The Board of Estimates today agreed to pay $50,000 to a man who showed the time and location of his arrest report on drug charges conflicted with his GPS ankle tracking device and $100,000 to a man who cited flaws in the evidence leading to his arrest on carjacking charges.
Antoine Casey’s 2014 arrest on multiple charges of drug possession and distribution stemmed from an incident in which Baltimore police identified two known drug traffickers in the area of Tivoly Avenue near East 28th Street.
According to the city Law Department, Casey was seen speaking with the men and then entering a vacant house where police later found what appeared to be bags of heroin pills.
Casey sued the city for battery, false arrest, false imprisonment and other claims, contending he had not been at that location at the time. The Law Department said in its report that Casey’s account was “supported by a GPS tracking ankle bracelet he was wearing because of a prior conviction.”
The GPS data showed Casey “was not at or near the location during the hours in the arrest report, though he was in the area at other hours on that date,” the report to the spending board says.
“The GPS also did not place Mr. Casey at or in the vacant dwelling,” the report noted.
After his arrest, Casey spent 11 months in jail before the State’s Attorney’s Office noticed the error and ended his sentence. In total, Casey received nine counts of drug possession and distribution that were eventually dropped.
Due to “conflicting factual issues including the issues presented by the GPS monitor evidence and the 11 months spent in jail, and given the uncertainties and unpredictability of jury verdicts” both parties agreed to a settlement of $50,000.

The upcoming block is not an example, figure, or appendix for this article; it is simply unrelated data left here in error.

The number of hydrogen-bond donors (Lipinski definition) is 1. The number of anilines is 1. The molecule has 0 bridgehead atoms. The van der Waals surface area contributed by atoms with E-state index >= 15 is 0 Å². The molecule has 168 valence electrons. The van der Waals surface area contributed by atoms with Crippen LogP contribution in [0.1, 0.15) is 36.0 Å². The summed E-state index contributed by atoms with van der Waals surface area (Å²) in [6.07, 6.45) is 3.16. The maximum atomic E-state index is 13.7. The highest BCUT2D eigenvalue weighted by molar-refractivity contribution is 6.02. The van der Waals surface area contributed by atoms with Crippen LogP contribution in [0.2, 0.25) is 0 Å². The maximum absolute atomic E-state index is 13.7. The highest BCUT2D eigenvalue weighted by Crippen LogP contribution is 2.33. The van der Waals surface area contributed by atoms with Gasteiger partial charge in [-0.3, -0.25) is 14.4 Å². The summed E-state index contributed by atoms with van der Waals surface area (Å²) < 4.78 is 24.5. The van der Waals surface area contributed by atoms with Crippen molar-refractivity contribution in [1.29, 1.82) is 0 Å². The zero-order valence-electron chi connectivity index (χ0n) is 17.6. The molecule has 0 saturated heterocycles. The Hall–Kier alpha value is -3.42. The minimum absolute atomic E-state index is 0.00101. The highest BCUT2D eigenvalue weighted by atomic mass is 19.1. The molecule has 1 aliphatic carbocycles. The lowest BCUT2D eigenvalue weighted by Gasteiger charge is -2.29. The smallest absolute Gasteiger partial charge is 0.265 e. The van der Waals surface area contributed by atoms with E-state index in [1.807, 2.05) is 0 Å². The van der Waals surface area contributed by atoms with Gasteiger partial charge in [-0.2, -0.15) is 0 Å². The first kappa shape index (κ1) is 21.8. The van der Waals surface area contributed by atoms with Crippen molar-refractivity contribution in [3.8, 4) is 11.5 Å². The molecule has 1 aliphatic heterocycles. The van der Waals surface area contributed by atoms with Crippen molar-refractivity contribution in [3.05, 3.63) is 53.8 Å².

In the other case, David Cofield sued the city for malicious prosecution, false arrest, false imprisonment and other claims.
Cofield, 58, was arrested in connection with a March 30, 2015 attempted carjacking “of an employee of a medical center in Baltimore.” He was charged with attempted carjacking, robbery, assault and other offenses.
Cofield was held pending trial for over three months “with the only evidence being a witness identification done without Baltimore Police Department involvement,” according to the spending board report.
“Detectives requested an arrest warrant which only included the third party identification for [Cofield] but not the negative photo arrays that were conducted shortly after the offense,” the Law Department said.
“The negative photo arrays were not timely disclosed to the State’s Attorney’s Office.”
The State’s Attorney’s Office ultimately dismissed the charges.
Because of “the constitutional and other legal issues involved and given the uncertainties and unpredictability of jury verdicts,” the parties agreed to settle the matter for $100,000.